Thursday, December 8, 2011

Villains for Hire #1

Writers: Dan Abnett & Andy Lanning
Artist: Renato Arlem
Company: Marvel Comics

While it was a little sad to see Heroes for Hire slip into the ether, it's nice that the core of the title and many of the main threads essentially get to live on in another incarnation in this four issue mini-series. The focus has shifted a bit, skewing to the villains this time, but not much has changed in the actual craft of the story. DnA still approach it the same way, putting forth a collection of off the wall characters and allowing them to be cool in ways and deeds that they normally don't get the chance to be. It's almost as if these writers sorted through a toy chest filled to the brim with D and Z list action figures and then, after careful consideration, went to war with them.

From the opening page, we are assaulted with great ideas. The notion that The Purple Man has taken the bones of Misty Knight's plan of attack and made it his own in a sort of reverse Ocean's Eleven quest for money and power, is a great hook. It not only makes sense for the character, but the almost procedural element serves as a great framing device and compliments the various villains and their respective specialties as we see Purple Man's team plan and enact a rather complicated heist. As you might suspect though, when you're working with villains, the plan never goes the way you think, especially when there's another player in the game that wants to see you fail.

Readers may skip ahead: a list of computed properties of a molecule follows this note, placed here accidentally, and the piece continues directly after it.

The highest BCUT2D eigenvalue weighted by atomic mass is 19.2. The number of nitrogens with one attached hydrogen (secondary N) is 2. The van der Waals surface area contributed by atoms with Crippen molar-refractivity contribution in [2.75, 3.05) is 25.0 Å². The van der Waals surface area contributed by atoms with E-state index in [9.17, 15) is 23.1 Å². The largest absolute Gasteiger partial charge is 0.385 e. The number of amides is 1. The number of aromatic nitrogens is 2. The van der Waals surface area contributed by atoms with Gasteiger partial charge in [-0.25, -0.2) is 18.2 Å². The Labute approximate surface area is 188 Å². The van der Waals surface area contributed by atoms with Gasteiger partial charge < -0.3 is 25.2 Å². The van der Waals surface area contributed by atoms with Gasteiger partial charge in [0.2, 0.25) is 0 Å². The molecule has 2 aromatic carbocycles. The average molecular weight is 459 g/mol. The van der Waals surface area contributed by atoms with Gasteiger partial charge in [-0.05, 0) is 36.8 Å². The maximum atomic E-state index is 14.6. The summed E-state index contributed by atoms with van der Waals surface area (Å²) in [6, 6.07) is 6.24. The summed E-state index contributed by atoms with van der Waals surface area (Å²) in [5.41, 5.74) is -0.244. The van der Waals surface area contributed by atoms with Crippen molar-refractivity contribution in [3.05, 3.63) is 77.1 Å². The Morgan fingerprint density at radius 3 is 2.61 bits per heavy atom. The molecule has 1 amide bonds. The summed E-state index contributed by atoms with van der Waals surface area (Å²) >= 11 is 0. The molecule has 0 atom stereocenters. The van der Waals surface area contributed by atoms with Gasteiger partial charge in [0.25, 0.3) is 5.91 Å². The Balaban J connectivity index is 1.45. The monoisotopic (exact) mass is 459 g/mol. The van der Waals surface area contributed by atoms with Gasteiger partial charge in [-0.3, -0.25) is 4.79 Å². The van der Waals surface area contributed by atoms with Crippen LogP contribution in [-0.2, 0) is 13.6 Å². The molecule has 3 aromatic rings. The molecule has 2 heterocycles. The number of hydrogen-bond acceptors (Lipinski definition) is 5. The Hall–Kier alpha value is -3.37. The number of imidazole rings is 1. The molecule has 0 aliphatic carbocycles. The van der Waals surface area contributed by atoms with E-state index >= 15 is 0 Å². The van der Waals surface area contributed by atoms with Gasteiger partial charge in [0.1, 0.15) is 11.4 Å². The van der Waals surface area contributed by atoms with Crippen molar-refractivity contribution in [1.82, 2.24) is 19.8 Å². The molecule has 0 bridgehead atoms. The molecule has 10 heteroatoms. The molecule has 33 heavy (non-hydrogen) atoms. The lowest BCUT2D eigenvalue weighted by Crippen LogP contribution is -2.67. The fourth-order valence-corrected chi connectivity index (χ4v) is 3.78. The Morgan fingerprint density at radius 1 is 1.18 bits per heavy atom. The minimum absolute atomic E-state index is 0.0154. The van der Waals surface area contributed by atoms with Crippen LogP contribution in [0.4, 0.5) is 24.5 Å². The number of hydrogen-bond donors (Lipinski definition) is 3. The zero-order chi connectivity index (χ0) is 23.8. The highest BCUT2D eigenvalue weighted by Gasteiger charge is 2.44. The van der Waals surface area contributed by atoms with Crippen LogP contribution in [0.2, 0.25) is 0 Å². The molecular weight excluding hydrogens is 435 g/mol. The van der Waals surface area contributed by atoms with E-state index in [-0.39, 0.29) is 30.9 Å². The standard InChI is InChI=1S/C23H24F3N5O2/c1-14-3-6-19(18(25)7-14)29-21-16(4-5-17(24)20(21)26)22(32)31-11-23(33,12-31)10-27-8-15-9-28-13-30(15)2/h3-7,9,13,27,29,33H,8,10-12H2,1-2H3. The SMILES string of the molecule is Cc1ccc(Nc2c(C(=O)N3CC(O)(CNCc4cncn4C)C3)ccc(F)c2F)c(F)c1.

Really though, the main attraction here is getting to see characters that are normally used as grunts, people like Shocker and Avalanche and Crossfire, and have them be the stars of the book. Every comic fan out there has a favorite character that they wish got more screen time or that they were treated with a little more respect. This is the book where that can happen. Obscurity is on the table and even if you aren't really familiar with the people who are being used (and I wasn't in some respects in this issue), DnA make the story and the characters very accessible. You're given quick beats, in the form of dossiers, as to the nature of the character and what they're all about. It helps greatly for the narrative but it also ratchets up the cool points a few notches as well.

The art here, while skewing a bit dark in the ink department a few times, is quite nice. Like with Heroes for Hire, the action is key and Renato Arlem, and artist that has been on a host of other projects over the years that range from Annihilation Silver Surfer to Hawkgirl to X-Factor, seems up to the challenge. His movement and action pieces have weight to them and there is an almost Alex Maleev like quality to the work that gives it an edge. The level of realism that he brings to the table, especially in his backgrounds, while at the same time finding a way to not sacrifice the very larger than life qualities that make these kinds of stories great, works so well.

So yes, if you were enjoying Heroes for Hire before or if you just want a book that upholds the credo of great story and great action, then Villains for Hire is a book that fits the bill. A solid beginning to what should be a great mini.

No comments:

Post a Comment